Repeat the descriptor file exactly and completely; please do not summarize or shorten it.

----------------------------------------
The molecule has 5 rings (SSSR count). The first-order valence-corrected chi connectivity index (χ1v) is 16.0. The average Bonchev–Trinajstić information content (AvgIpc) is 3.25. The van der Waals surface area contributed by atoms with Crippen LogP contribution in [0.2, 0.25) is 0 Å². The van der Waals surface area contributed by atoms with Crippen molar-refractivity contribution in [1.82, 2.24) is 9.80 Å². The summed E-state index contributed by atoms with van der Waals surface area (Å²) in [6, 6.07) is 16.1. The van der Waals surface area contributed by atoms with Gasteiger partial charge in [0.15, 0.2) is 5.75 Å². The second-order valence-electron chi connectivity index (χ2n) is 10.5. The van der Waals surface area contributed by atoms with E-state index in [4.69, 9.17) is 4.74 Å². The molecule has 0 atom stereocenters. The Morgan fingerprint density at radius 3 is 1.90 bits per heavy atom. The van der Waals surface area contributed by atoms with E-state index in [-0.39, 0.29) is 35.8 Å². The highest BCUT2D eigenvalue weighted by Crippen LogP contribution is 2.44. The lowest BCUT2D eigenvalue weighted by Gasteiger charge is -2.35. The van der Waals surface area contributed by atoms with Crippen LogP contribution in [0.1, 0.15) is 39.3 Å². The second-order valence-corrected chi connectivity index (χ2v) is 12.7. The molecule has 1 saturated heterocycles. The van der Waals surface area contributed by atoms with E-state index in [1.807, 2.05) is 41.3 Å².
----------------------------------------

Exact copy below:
The molecule has 5 rings (SSSR count). The first-order valence-corrected chi connectivity index (χ1v) is 16.0. The average Bonchev–Trinajstić information content (AvgIpc) is 3.25. The van der Waals surface area contributed by atoms with Crippen LogP contribution in [0.2, 0.25) is 0 Å². The van der Waals surface area contributed by atoms with Crippen molar-refractivity contribution in [1.82, 2.24) is 9.80 Å². The summed E-state index contributed by atoms with van der Waals surface area (Å²) in [6, 6.07) is 16.1. The van der Waals surface area contributed by atoms with Gasteiger partial charge in [0.15, 0.2) is 5.75 Å². The second-order valence-electron chi connectivity index (χ2n) is 10.5. The van der Waals surface area contributed by atoms with E-state index in [4.69, 9.17) is 4.74 Å². The molecule has 0 atom stereocenters. The Morgan fingerprint density at radius 3 is 1.90 bits per heavy atom. The van der Waals surface area contributed by atoms with E-state index in [-0.39, 0.29) is 35.8 Å². The highest BCUT2D eigenvalue weighted by Crippen LogP contribution is 2.44. The lowest BCUT2D eigenvalue weighted by Gasteiger charge is -2.35. The van der Waals surface area contributed by atoms with Crippen LogP contribution in [0.1, 0.15) is 39.3 Å². The second-order valence-corrected chi connectivity index (χ2v) is 12.7. The molecule has 1 saturated heterocycles. The van der Waals surface area contributed by atoms with E-state index in [1.807, 2.05) is 41.3 Å².